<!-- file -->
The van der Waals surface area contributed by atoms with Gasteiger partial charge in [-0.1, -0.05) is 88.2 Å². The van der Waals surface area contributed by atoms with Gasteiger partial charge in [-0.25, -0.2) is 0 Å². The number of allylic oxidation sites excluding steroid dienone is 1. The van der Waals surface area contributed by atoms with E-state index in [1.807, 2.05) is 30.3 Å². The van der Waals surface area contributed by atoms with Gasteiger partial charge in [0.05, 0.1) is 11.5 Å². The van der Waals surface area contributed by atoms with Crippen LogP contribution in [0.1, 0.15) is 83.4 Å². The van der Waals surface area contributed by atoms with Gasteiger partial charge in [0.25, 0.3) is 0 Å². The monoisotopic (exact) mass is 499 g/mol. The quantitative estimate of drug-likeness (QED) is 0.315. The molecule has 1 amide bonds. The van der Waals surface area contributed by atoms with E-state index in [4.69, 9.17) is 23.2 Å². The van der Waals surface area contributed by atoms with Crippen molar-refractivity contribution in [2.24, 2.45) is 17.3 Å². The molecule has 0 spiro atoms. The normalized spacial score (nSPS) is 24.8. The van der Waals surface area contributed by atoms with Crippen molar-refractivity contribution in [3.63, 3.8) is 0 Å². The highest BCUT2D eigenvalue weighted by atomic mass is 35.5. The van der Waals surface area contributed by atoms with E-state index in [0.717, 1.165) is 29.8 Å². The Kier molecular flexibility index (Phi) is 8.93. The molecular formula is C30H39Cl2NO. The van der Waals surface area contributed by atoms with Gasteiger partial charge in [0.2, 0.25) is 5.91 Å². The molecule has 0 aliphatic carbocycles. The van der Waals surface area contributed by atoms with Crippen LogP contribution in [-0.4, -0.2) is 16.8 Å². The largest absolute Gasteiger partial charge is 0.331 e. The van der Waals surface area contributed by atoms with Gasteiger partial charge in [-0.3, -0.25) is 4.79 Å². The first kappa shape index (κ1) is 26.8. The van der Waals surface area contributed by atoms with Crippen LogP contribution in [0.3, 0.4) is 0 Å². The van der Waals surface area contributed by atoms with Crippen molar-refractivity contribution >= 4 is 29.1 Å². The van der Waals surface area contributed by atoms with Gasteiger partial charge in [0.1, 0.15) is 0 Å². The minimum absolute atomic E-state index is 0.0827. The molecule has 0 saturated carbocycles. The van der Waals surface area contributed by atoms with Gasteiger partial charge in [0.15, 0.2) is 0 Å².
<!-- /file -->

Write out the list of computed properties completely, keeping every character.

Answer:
The van der Waals surface area contributed by atoms with Gasteiger partial charge in [-0.1, -0.05) is 88.2 Å². The van der Waals surface area contributed by atoms with Gasteiger partial charge in [-0.25, -0.2) is 0 Å². The number of allylic oxidation sites excluding steroid dienone is 1. The van der Waals surface area contributed by atoms with E-state index in [1.807, 2.05) is 30.3 Å². The van der Waals surface area contributed by atoms with Gasteiger partial charge in [0.05, 0.1) is 11.5 Å². The van der Waals surface area contributed by atoms with Crippen LogP contribution in [0.1, 0.15) is 83.4 Å². The van der Waals surface area contributed by atoms with Gasteiger partial charge in [0.25, 0.3) is 0 Å². The monoisotopic (exact) mass is 499 g/mol. The quantitative estimate of drug-likeness (QED) is 0.315. The molecule has 1 amide bonds. The van der Waals surface area contributed by atoms with E-state index in [4.69, 9.17) is 23.2 Å². The van der Waals surface area contributed by atoms with Crippen molar-refractivity contribution in [2.24, 2.45) is 17.3 Å². The molecule has 0 spiro atoms. The normalized spacial score (nSPS) is 24.8. The van der Waals surface area contributed by atoms with Crippen molar-refractivity contribution in [3.63, 3.8) is 0 Å². The highest BCUT2D eigenvalue weighted by atomic mass is 35.5. The van der Waals surface area contributed by atoms with E-state index in [0.717, 1.165) is 29.8 Å². The Kier molecular flexibility index (Phi) is 8.93. The molecular formula is C30H39Cl2NO. The van der Waals surface area contributed by atoms with Gasteiger partial charge in [0.2, 0.25) is 5.91 Å². The molecule has 0 aliphatic carbocycles. The van der Waals surface area contributed by atoms with Crippen LogP contribution in [-0.4, -0.2) is 16.8 Å². The largest absolute Gasteiger partial charge is 0.331 e. The van der Waals surface area contributed by atoms with Gasteiger partial charge in [-0.3, -0.25) is 4.79 Å². The first kappa shape index (κ1) is 26.8. The van der Waals surface area contributed by atoms with Crippen LogP contribution in [0.3, 0.4) is 0 Å². The van der Waals surface area contributed by atoms with Crippen molar-refractivity contribution >= 4 is 29.1 Å². The van der Waals surface area contributed by atoms with Gasteiger partial charge in [0.1, 0.15) is 0 Å². The minimum absolute atomic E-state index is 0.0827. The molecule has 0 saturated carbocycles. The van der Waals surface area contributed by atoms with Gasteiger partial charge in [0.15, 0.2) is 0 Å².